Title: Death and Anarchy
Date: October 1996
Source: Retrieved on 16 May 2023 from bad-press.net.
Notes: Published as BAD Broadside #15 by the Boston Anarchist Drinking Brigade (BAD Brigade), PO Box 381323, Cambridge, MA 02238-1323.

The activities of organizations such as the Hemlock Society and individuals like Jack Kevorkian and those he has helped to die have resulted in much discussion in the news media about the alleged “right” to die. Many different positions on the issue have been put forward: from opposition to all suicides in any form to advocacy of a complicated process whereby physicians may assist others to die in certain sharply circumscribed circumstances. There are a number of differences in the various formulas which have been advanced by those who support changes in the laws intended to prevent suicide. But, there appears to be a consensus that any newly-enacted regulations intended to allow people more freedom in choosing when to die should apply only to those who are terminally or seriously ill and in their “right” minds. All such proposed models for dealing with suicide interfere with personal conduct in ways unacceptable in a free society.

All people, as sovereign individuals, should be free to control their bodies as they see fit. This includes the freedom to continue or terminate a pregnancy, use whatever recreational or therapeutic drugs one likes, indulge in any consensual sexual acts that please one, or kill oneself by whatever means one wishes, providing one causes no physical injuries to any unwilling others in the process. Suicide is a non-coercive act which is, ultimately, the business of no one but the person who wishes to kill her- or himself. There is only one method of attempting to stop someone from committing suicide consistent with a respect for individual liberty: arguing out the issues and trying to change the other person’s mind. Any legal or forcible interventions are restraints by the state or the community on the freedom of individuals to live—and die—in any way they choose.

When someone chooses to exit this world voluntarily, final decisions regarding when, where, and how they will do so should be left in the hands of that person alone. One does not have to be terminally ill or in chronic pain to justify such a course of action. No one can judge for another when their life is worth living and when it is not. Nor should the psychiatrists and therapists of various sorts be able to interfere with people’s wish to die by labeling such desires as “symptoms” of a “mental illness.” The fact that someone doesn’t view or react to the world in the same way most people do, or that a person’s angst is so overwhelming they feel the only escape is death, doesn’t invalidate their decision-making processes. Everyone lives their life and dies their death alone with their thoughts, feelings, emotions, and perceptions, and no one has the right to dictate to another how to think or feel, or forcibly stop another’s suicide.

Some people, after failing in an attempt to kill themselves, express regret about their suicidal actions and say they are grateful to those who intervened to prevent them from ending their lives. This is often taken as evidence that the person in question was somehow less able to make “rational” decisions during their suicide attempt than they were afterwards, and thus, coercive intervention to prevent suicide is justified. In at least some cases, however, this change of heart may not be genuine, since, in order to avoid incarceration in a “mental health” facility, it is necessary for people who have tried to kill themselves to recant their former desires and actions. But even in those instances where people genuinely do feel badly about what they did and have found a new appreciation for living, depriving them of the freedom to take their own lives is not defensible. People change their minds all the time, and we don’t routinely assume that what we thought in the past was not as valid or rational as what we think now. People should be presumed to be in control of their faculties at all times and in all situations unless there is evidence, i.e., proof of organic brain disease, to the contrary. Suicidal thoughts or actions should not, in and of themselves, be considered such evidence.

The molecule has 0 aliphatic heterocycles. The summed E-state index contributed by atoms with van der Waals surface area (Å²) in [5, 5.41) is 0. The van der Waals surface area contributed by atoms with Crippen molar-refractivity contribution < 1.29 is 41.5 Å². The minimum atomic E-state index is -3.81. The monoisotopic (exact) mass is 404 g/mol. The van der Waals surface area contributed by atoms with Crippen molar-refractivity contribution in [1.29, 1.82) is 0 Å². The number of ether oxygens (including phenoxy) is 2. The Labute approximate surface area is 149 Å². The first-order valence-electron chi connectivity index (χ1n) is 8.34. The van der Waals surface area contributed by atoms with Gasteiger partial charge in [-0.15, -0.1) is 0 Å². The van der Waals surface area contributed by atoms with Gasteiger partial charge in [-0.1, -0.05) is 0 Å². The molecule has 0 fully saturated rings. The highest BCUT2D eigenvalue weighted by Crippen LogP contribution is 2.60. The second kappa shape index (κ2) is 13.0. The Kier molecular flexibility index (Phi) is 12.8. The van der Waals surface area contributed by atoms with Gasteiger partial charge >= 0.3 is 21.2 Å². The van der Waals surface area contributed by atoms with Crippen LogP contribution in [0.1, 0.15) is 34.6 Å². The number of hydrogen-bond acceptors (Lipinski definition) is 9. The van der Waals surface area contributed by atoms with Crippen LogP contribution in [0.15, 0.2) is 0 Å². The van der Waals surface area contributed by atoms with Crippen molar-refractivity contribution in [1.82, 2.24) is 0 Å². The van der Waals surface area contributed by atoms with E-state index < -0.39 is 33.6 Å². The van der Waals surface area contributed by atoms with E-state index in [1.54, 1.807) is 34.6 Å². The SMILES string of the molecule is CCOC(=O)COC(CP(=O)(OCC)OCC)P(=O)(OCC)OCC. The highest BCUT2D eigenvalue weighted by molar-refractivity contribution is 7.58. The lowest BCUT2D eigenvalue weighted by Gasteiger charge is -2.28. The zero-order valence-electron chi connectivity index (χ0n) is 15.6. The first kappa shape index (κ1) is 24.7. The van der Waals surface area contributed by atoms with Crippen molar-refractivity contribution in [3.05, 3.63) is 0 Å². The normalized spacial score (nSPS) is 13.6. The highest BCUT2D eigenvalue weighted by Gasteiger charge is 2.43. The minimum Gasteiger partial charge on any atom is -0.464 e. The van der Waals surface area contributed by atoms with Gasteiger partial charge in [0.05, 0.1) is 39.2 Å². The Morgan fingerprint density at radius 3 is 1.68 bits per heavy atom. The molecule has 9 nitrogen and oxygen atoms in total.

Since suicide is non-invasive, those wishing to die should be free to enlist the aid of other people in their endeavor. If one is too weak or too timid to actually kill oneself, but can find someone else willing to do the deed for them, there is no justification for preventing this. These assistants should not be restricted to medical professionals, since the decision of someone to end their life is not a medical, but a moral or ethical one. Similarly, legal restrictions on the purchase and use of drugs of any sort should be ended, and people free to obtain the pharmaceutical means to a painless death without having to get a doctor’s note or risk arrest.

The unrestricted ability to determine the time, place, and circumstances of one’s non- sudden death is just as important in a person’s life as the freedom to work, play, have sex, reproduce (or not), or engage in any other non-invasive act whenever, wherever, and in whatever fashion one chooses. While people will sometimes make the wrong decision in this, as in other areas of their lives, they should be free to make such mistakes here, as elsewhere. Coercive meddling in this decision by doctors, courts, family members, or police should not be tolerated by free people. Abolition of legal restrictions on suicide, assisted suicide, and access to the means to accomplish either would be one more step on the road to a world without coercion and state intervention in the lives of individuals.